Tag Archives: race-less language

The Words That Use Us

power-of-words-1“We cannot be too careful about the words we use; we start out using them and they end up using us.”

These are the words of well- known pastor and translator of The Message, Rev. Eugene Peterson.  It is a fair warning though not considered frequently enough.  I use to pride myself on the number of words that I could type in a minute.  Who knows what the count is for many of us these days with tweets, blogs and minute- by- minute Facebook updates.   There is no end to our words.

Isn’t it ironic that we seem to be saying more than ever but that our communication is greatly reduced and has not improved in meaning or depth?  In fact, we are not saying much that is new; instead, we are finding new says to say the same old, same old.  In some cases, this is good; with regard to relationships across cultures and matters of race, it has been tongue- tying.

Now more than ever, I am becoming increasingly aware that our world is made up of words.  It is an old and obvious truth, recorded in the opening chapters of the book of Genesis.  It is the record of the speaking God, who used words to create, who left unsaid nothing beautiful or majestic.  I have read it numerous times but my consciousness was dim to the fullness of this reality.

Of course, as Christians, we believe in the God who is the Word made flesh (John 1.14).  In some measured sense, I understand this but certainly not fully intellectually and theologically.  I believe that we are people who live by words and that we are walking words, that our names have power and can purpose our lives for good or ill.  And with the recurrent violence that everyone is talking about, the power of the words we use is increasingly more evident.

Thanks to social media, we share what we feel and how we are doing at lightning speed.  We have so much to say about ourselves and others.  I wonder what this says about the value of our words when we don’t keep some of them to ourselves or save some for later.  To be sure, words are powerful.  They have caused wars, deaths incalculable and tragedies unthinkable.  We learn more quickly of embarrassing moments and the missteps of those who wish that there was a rock that they could hide under that didn’t have Wi-Fi.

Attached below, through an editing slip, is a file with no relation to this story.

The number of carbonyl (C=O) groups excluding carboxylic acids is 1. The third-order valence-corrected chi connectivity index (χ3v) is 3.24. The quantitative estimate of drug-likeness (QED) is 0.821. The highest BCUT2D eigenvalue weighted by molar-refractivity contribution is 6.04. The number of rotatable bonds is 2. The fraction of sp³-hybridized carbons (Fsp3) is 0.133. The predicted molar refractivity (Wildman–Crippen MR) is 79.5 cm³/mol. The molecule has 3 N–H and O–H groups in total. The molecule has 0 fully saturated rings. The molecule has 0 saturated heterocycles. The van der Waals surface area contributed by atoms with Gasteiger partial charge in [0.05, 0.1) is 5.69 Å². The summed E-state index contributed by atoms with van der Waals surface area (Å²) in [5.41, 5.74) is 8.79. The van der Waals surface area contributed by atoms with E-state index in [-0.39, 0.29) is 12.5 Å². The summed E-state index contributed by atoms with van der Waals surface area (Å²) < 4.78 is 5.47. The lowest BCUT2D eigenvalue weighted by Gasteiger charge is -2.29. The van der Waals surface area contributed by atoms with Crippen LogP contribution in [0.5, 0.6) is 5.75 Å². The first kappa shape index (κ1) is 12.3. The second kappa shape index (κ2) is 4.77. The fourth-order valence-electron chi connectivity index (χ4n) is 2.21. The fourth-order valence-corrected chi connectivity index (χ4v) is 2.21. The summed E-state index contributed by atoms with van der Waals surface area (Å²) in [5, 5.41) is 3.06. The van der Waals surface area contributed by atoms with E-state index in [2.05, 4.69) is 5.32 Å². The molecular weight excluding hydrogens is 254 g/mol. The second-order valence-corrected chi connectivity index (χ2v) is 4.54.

What is the matter when we continue to speak words that hurt us and clearer still, that silence us and keep us from seeing ourselves?  What is wrong with our speaking when we lose our voice and become a puppet of the very words we speak, when our tongue becomes the strings pulled?  I believe this to be so when it comes to race.

We started using these words hundreds of years ago against others and for our benefit.  Now, they don’t benefit any of us.  We have lost the meaning of ourselves with their use.  So, what do we say now?  What do we do now that we are employed by race, now that race has our tongue?

I say we quit, that we stop speaking of our humanity on these terms.  What say you?

Happy anniversary to me!

imagesToday marks two years since I began The Daily Race.  While I wasn’t sure of what my writings would amount to or even what I was attempting to articulate initially, I am so glad that I decided to begin this journey.  It was certainly a relief to say what I had been thinking for so long: I am not black.  I sometimes can’t believe that I had the courage to say it: I don’t believe in race/ God is not colored/ Black/ white/ red/ yellow/ brown/ beige people don’t exist but are a creation of our social imaginations.  I am able to say that I didn’t allow race to get the best of me or my relationship with God and others, that I talked back to race and its progeny, that I did not live my life as its victim or a perpetrator of its hate, that I fought a good fight for my faith.

The Daily Race has become my sacred space and a safe place to share my ideas regarding race and the race-less life.  It is my “own little world” where I can live by the laws that I create: No racial caricatures permitted/ No racial slurs allowed/ No socially colored- coded language accepted.  I thank God for the thought and with it, the courage to take my faith back from race.  I am grateful for the opportunity to write about my convictions regarding race.

I didn’t have to wait for someone to listen or to agree or to understand; I needed only to begin talking to myself.  I just couldn’t hold it in and once I began writing about the race-less life, I couldn’t hold back.  But, I thought that once I said it that that would be enough; instead, my passion has only grown stronger.  Now, I have to say it any chance that I get: a race-less life is a Christ- filled life.

Two years later, I am in a deeper and more committed relationship with Christ as each word puts more distance between me and race.  My spiritual identity, the mind of Christ and my position in Christ have all been strengthened because of my commitment to detach my faith from this social construct.  Removing race from my faith has also allowed me to see myself, God and others not as the “other”/ “Other”; this has brought me closer to each and the possibility of healthy relationships seem inevitable.

I am looking forward to the years to come and all of the good things that a race-less life brings.  Since I began writing this blog, I have led a race-less life retreat, written and delivered a paper “A New Kind of Christianity: What Christ has already done about race” at the Children, Youth and a New Kind of Christianity conference held in D.C. last May, the blog has been featured on the Associated Baptist Press and Ethics Daily websites and I recently completed a chapter on the race-less gospel of Jesus Christ to be included in a book soon to be released.  For this, I give God all the glory, honor and praise.

It is my prayer that others would find the words and the courage to fight for their faith and not live another day with race.  Join me in living the race-less life at The Daily Race.